According to the classical wave theory, wave velocity is inextricably interwoven with physical and mechanical parameters of the medium (Li and Li, 1989). The study of wave propagation in different materials has always been an important research subject. It not only has important theoretical and academic value, but also has an important guiding significance for engineering applications. In recent years, with the development of engineering construction in permafrost regions, dynamic characteristics of frozen soils has garnered increased attention for academics and engineers. A porous medium is a material containing pores, with the skeletal portion of the material called the "matrix" or "frame". The pores fill with a fluid (liquid or gas). Many natural substances such as rocks and soil, zeolites, biological tissues, and man-made materials such as cements and ceramics can be considered as porous media. Frozen soil is a porous medium composed of soil particles, pore ice, pore water and gas. Therefore, the propagation theory in porous media is an effective way to study wave propagation characteristics in frozen soil.

Mixture theory and continuum method can used to deal with the problems of multiphase porous media with irregular and complex internal structures (Yang and Yu, 2000). Therefore, Vardoulakis and Beskos (1986) established dynamic equations of unsaturated porous media based on mixture theory, and discussed the wave propagation characteristics of nearly saturated soil in low frequency ranges. Based on the mixture theory, Lu and Hanyga (2004, 2005) established the three-phase dynamic control equations of unsaturated soil, and analyzed the velocity and attenuation characteristics in unsaturated soil by numerical examples. Albers (2006, 2009) established a macro linear model based on the simplified mixture model and focused on analysis of the effects of saturation and excitation frequency on wave velocity and attenuation coefficient in unsaturated porous media. Assuming that the skeleton displacement, water head and temperature are the basic variables, Lu (2001) established two coupling seepage–elastic models, thermal–elastic and thermal–seepage. In addition, the propagation characteristics of saturated soil and unsaturated soil is studied in different angles, and the application of the mixture theory in wave problems is promoted to some extent (Zhou et al., 2008 ; Chen et al., 2012 ; Liu et al., 2014 , 2017; He et al., 2016 ). On the base of existing research of frozen soil, Miao et al. (1995) introduced the mixture theory into the study of the thermodynamic properties of frozen soil to establish a complete constitutive relation.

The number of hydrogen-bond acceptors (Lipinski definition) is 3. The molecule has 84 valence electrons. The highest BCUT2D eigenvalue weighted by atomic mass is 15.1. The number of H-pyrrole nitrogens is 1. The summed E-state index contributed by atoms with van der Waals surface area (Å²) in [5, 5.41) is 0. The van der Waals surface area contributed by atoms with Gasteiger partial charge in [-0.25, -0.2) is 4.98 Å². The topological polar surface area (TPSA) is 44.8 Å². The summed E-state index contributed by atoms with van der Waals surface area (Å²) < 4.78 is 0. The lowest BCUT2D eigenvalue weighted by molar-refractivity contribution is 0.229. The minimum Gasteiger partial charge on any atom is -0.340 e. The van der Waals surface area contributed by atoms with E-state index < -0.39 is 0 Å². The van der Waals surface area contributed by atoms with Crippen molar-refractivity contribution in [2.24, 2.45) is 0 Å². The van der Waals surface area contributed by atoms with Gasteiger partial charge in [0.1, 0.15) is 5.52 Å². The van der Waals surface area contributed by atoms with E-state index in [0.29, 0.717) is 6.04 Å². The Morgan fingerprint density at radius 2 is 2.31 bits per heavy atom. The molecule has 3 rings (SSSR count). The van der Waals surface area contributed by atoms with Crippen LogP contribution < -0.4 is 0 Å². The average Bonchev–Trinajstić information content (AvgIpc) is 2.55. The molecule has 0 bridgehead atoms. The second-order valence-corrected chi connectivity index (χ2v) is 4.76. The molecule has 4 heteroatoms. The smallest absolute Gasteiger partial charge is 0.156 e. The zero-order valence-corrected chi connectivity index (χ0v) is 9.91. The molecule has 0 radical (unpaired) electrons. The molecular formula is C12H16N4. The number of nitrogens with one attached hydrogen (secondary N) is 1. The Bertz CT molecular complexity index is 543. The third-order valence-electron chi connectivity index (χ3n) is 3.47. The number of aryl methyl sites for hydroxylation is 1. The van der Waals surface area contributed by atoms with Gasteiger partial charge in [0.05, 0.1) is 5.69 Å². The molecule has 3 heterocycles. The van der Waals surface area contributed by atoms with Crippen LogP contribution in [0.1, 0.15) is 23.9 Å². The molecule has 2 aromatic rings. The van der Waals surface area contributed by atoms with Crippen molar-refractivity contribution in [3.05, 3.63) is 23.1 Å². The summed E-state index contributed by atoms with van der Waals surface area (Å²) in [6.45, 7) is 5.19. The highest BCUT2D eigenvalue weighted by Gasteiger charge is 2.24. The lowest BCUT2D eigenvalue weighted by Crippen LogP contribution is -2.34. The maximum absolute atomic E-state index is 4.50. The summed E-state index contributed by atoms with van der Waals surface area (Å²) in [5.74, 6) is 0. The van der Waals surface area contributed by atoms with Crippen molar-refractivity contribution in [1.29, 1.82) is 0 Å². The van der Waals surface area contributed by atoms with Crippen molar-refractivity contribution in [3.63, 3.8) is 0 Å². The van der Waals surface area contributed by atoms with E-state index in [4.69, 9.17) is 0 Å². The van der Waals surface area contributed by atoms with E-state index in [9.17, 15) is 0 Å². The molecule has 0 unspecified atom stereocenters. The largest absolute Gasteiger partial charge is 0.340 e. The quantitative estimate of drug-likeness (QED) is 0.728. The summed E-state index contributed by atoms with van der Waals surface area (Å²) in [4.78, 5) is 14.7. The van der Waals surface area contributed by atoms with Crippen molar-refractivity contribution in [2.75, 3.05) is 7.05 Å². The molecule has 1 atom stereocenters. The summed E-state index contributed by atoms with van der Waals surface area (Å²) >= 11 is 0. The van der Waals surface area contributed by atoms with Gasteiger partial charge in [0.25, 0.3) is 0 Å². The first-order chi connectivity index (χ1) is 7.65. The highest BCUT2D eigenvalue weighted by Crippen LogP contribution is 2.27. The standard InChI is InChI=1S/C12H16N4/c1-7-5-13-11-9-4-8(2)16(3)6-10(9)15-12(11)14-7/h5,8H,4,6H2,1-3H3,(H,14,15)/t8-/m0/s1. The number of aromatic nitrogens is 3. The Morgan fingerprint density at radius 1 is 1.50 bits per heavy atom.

Based on the Continuum Theory of Mixture, Zhou and Lai (2011) established the elastic wave dispersion equation of porous medium for frozen saturated soil and derived analytical expressions for propagation velocity and attenuation of elastic waves in frozen saturated soil. This theory applied the Bishop effective stress principle and ignored the coupling between components.